All Posts Tagged as 'Tech'
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CHINA HAS CREATED A RACIST A.I. TO TRACK MUSLIMS
The Chinese government is using facial-recognition software to “track and control” a predominantly Muslim minority group, according to a disturbing new report from The New York Times. The Chinese government has reportedly integrated artificial intelligence into its security cameras to identify the Uighurs and appears to be using the information to monitor the persecuted group. The report, based on the accounts of whistleblowers familiar with the systems and a review of databases used by the government and law enforcement, suggests the authoritarian country has opened up a new frontier in the use of A.I. for racist social control—and raises the discomfiting possibility that other governments could adopt similar practices.
Two people familiar with the matter told the Times that police in the Chinese city of Sanmenxia screened whether residents were Uighurs 500,000 times in a single month. Documents provided to the paper reportedly show demand for the technology is ballooning: more than 20 departments in 16 provinces sought access to the camera system, in one case writing that it “should support facial recognition to identify Uighur/non-Uighur attributes.” This, experts say, is more than enough to raise red flags. “I don’t think it’s overblown to treat this as an existential threat to democracy,” Jonathan Frankle, an A.I. researcher at the Massachusetts Institute of Technology, told the Times. “Once a country adopts a model in this heavy authoritarian mode, it’s using data to enforce thought and rules in a much more deep-seated fashion than might have been achievable 70 years ago in the Soviet Union. To that extent, this is an urgent crisis we are slowly sleepwalking our way into.”
The Risks of Getting a Tattoo Are Rare, But Real. Here's What to Know
Nearly three in 10 Americans have a tattoo, yet ink is still somewhat stigmatized. Many job seekers and office workers hide their body art rather than risk disapproval from higher-ups.
Research also finds that tattoo stigma is widespread. A recent study, published in the journal Stigma and Health, found that when hypothetical patients with HIV or lung cancer had tattoos, others were more likely to blame them for their high health care costs compared to tattoo-free folks with the same illnesses. The study provides “initial evidence that tattooed individuals face health disparities,” the study authors write.
Medical scopes still causing superbug infections and deaths, FDA says
Three people died and 45 people developed infections from contaminated endoscopes, the US Food and Drug Administration said Friday.
The reports of contamination are with a side-viewing duodenoscope used for a medical procedure called endoscopic retrograde cholangiopancreatography or ERCP. "These flexible lighted scopes are vital for minimally invasive procedures to diagnose and treat conditions of the pancreas and bile duct," said Dr. Jeff Shuren, director of the FDA's Center for Devices and Radiological Health.
The reusable scopes, which are made by three manufacturers -- Fujifilm Medical Systems USA Inc., Olympus Medical Systems Corporation and Pentax of America -- are known to be difficult to decontaminate. They have been linked to deadly outbreaks of the superbug carbapenem-resistant Enterobacteriaceae, or CRE. The contamination issues result from damaged scopes and improper decontamination.
Amazon Workers Are Listening to What You Tell Alexa
Tens of millions of people use smart speakers and their voice software to play games, find music or trawl for trivia. Millions more are reluctant to invite the devices and their powerful microphones into their homes out of concern that someone might be listening.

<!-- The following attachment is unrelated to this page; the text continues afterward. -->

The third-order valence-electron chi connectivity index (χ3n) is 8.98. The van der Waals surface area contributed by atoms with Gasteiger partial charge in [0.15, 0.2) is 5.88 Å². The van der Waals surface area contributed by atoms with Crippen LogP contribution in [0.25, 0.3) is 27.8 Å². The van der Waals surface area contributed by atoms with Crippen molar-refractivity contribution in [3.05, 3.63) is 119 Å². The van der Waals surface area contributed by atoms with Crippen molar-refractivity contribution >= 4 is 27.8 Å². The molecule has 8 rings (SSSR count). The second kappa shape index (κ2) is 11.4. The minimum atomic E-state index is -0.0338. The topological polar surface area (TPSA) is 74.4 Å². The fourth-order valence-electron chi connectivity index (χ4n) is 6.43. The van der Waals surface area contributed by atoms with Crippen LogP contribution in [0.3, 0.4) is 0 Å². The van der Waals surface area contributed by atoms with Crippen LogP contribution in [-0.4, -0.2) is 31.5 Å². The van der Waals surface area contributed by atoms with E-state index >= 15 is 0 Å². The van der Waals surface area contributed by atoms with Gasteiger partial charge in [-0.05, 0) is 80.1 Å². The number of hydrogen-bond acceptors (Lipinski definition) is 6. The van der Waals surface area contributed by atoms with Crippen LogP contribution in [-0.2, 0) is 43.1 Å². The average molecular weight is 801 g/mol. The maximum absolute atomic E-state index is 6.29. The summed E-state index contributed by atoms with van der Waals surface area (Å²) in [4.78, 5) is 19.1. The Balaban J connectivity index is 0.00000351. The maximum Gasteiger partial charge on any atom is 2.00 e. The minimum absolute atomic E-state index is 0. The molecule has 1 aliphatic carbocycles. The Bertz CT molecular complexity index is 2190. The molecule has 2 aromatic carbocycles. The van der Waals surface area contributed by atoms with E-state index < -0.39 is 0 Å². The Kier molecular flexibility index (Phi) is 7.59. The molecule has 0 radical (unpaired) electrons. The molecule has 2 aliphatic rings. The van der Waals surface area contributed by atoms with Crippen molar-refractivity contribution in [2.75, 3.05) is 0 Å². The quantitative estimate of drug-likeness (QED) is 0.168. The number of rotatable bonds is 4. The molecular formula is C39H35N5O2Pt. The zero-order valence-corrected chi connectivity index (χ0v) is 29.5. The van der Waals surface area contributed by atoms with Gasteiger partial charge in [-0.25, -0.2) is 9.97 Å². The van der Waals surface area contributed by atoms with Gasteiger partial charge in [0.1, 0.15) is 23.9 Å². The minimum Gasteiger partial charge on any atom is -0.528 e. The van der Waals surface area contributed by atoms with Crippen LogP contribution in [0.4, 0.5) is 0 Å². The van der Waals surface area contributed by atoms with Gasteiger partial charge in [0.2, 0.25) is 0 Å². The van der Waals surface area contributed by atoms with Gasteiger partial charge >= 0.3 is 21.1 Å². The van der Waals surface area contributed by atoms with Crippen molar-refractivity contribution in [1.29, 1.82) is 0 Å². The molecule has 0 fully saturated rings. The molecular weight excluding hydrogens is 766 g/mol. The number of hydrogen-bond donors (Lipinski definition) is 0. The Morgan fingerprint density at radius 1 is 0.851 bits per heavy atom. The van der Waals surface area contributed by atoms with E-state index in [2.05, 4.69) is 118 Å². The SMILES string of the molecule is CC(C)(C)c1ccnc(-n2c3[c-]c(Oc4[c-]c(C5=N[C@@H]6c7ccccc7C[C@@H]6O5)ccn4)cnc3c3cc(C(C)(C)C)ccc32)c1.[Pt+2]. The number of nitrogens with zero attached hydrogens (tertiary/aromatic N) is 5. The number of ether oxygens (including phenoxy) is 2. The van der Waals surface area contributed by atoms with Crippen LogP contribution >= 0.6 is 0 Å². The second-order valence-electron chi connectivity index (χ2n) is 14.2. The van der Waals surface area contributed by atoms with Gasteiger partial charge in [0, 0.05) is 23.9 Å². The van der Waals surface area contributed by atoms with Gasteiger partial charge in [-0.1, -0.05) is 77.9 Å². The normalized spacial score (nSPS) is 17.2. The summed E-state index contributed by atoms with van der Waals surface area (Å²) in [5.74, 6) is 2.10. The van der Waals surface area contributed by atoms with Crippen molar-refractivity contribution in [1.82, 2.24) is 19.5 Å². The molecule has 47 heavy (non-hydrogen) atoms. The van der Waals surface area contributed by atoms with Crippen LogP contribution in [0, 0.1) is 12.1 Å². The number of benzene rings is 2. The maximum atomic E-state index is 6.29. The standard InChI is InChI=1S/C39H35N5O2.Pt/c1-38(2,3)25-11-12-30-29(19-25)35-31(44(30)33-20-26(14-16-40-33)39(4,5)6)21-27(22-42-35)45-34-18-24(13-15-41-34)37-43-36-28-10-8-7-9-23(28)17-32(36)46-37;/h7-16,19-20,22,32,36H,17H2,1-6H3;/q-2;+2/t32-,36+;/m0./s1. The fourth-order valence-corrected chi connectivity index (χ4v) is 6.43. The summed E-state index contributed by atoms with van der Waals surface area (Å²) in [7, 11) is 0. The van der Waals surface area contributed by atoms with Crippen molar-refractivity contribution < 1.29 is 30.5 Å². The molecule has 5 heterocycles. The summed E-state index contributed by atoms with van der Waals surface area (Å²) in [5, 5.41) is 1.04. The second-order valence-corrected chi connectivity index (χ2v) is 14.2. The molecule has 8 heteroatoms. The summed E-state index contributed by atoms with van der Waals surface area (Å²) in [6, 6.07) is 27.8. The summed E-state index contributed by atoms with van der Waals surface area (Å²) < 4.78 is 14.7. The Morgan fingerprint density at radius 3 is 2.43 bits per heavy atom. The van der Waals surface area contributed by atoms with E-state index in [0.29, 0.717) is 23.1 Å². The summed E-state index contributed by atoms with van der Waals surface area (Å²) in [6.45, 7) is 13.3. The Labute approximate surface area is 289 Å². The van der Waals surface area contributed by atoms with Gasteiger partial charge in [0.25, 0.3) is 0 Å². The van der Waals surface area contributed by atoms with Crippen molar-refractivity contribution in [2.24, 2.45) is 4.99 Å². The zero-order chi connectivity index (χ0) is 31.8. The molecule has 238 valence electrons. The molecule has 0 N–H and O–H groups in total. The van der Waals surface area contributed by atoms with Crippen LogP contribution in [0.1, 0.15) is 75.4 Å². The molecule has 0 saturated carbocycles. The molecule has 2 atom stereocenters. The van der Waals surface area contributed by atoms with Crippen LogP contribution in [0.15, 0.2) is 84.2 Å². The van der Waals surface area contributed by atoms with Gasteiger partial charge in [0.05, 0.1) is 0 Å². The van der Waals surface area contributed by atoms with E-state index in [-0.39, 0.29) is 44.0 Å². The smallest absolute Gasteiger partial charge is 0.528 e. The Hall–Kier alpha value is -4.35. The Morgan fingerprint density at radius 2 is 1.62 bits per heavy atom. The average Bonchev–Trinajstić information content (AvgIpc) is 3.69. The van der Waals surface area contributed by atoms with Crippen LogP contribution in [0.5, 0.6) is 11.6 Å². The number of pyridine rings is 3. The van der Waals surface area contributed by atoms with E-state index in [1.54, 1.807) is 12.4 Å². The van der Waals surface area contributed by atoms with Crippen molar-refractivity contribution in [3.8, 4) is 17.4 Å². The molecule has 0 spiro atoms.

Sometimes, someone is.
Amazon.com Inc. employs thousands of people around the world to help improve the Alexa digital assistant powering its line of Echo speakers. The team listens to voice recordings captured in Echo owners’ homes and offices. The recordings are transcribed, annotated and then fed back into the software as part of an effort to eliminate gaps in Alexa’s understanding of human speech and help it better respond to commands.
A 3-year-old boy repeatedly entered the wrong password, locked up his dad's iPad until 2067
Let's just call this reason No. 580 not to leave your kids alone with technology: They might lock you out of it.
That's what happened over the weekend to Evan Osnos, a staff writer at The New Yorker and a fellow at the Brookings Institution.
He put out a tweet -- or a cry for help -- letting the world know of the little situation his toddler put him in.
"Uh, this looks fake but, alas, it's our iPad today after 3-year-old tried (repeatedly) to unlock. Ideas?" Osnos tweeted. A photo of the iPad's screen noted the device was disabled. It also had this mind-blowing message: "Try again in 25,536,442 minutes."
New Technique Alters Your Facial Appearance Without Surgery
A new type of medical procedure could help replace some kinds of painful, invasive surgeries.
By using electrical current and 3D-printed molds, doctors figured out how to soften and re-shape cartilage without making a single incision — a development that could significantly shorten the recovery time for medical procedures and make the whole process less painful.
Prepare to leave laptop and liquids in carry-ons as TSA's new scanners roll out across U.S.
The Transportation Security Administration is bringing new 3D security scanners nationwide, which means your next airport experience could go a lot smoother.
TSA began testing the "computed tomography" machines at airports in Phoenix and Boston in June 2017. Since then, the machines have been expanded to 12 more locations.
In a press release, TSA announced 300 new systems will be deployed at more airports nationwide thanks to a $96.8 million contract.
The biggest perk for travelers? You may not have to take your laptop, liquids and other materials out of your carry-on bag for inspection in the coming years.